A check indicated that about 90 per cent of the existing blacklisted persons were due to unauthorised sales of client’s shares. Other ranking crime was manipulation of the market or share prices.

The Nation had recently reported that the Economic and Financial Crimes Commission (EFCC) was investigating about 35 fraud cases at the Nigerian capital market.

Although the full details of the cases could not be disclosed due to legal confidentiality and ongoing investigations, a review of the preliminary findings indicated that most cases relate to fraudulent sale of clients’ shares and diversion of clients’ funds, impersonation and false representation of products and services.

SUNU sets growth plan

SUNU Assurance Plc has said it is determined to grow its business consistently over the next five years to become one of Nigeria’s 10 largest underwriting companies.

The Managing Director, SUNU Assurance Plc, Samuel Ogbodu, disclosed this at a press conference in Lagos.

He said the company had experienced a remarkable turnaround since the acquisition of the former Equity Assurance Plc by SUNU Assurance Group in 2016.

He added that the insurance company had been transformed from a struggling one on the brink of bankruptcy to a viable insurance company in Nigeria, with a growing reputation for professionalism and prompt claims payment.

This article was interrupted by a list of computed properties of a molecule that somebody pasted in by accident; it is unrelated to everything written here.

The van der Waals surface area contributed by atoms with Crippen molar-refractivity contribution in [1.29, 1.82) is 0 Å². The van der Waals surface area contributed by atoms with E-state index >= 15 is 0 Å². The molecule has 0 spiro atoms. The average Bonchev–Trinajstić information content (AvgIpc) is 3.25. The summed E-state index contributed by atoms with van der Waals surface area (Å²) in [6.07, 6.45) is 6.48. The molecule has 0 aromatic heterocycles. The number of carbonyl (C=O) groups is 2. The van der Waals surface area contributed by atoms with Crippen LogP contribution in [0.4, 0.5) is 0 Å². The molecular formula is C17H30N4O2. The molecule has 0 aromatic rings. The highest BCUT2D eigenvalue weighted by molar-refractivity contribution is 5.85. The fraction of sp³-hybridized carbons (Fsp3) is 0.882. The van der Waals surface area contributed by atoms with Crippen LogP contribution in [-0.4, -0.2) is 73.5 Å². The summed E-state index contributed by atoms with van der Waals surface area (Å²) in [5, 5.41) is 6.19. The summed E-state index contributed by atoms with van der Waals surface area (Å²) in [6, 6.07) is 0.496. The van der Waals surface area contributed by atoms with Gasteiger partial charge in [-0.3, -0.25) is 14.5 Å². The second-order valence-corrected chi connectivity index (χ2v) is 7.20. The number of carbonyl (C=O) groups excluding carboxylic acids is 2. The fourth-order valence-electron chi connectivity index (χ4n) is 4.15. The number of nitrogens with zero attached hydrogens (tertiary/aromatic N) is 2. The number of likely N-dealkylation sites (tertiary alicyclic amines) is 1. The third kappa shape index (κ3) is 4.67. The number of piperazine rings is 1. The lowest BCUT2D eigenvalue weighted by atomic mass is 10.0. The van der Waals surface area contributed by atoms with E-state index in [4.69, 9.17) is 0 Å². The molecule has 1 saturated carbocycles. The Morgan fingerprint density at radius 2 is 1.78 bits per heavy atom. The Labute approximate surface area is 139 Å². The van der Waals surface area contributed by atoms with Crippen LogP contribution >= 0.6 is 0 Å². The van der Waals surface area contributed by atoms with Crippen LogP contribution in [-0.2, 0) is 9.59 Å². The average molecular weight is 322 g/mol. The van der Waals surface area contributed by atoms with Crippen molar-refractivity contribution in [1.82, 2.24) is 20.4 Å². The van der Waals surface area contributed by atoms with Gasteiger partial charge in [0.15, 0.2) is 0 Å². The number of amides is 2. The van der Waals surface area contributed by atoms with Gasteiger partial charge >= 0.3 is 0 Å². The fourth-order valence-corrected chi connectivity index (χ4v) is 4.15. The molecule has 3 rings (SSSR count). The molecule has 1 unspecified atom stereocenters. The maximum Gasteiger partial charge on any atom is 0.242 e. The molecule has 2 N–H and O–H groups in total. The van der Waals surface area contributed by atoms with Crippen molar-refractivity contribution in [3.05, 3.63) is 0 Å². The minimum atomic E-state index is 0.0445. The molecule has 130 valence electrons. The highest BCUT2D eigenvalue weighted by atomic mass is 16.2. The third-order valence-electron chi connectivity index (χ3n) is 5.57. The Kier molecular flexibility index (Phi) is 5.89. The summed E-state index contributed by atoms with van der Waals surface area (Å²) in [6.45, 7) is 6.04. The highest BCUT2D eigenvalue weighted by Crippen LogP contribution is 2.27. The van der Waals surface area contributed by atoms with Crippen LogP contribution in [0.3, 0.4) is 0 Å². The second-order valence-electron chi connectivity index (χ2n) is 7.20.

Ogbodu said the company would leverage on SUNU Group’s expansive retail knowledge and expertise to drive retail insurance in Nigeria and build long-term growth.

According to him, with a population of more than 180 million, Nigeria has huge potential for retail insurance and SUNU Assurances will deploy its expertise to dominate the market.

He said the board and management were committed to running the company in the most professional way with a view to creating values for shareholders and other stakeholders.

The Executive Director, Strategy and Performance, SUNU Assurance, Karim Dione, gave the assurance that the new core investor had long-term strategic interest in Nigeria, as there was vast untapped potential.

According to him, SUNU Group is an African group that knows the peculiarities of the African markets with proven expertise to survive despite operating challenges.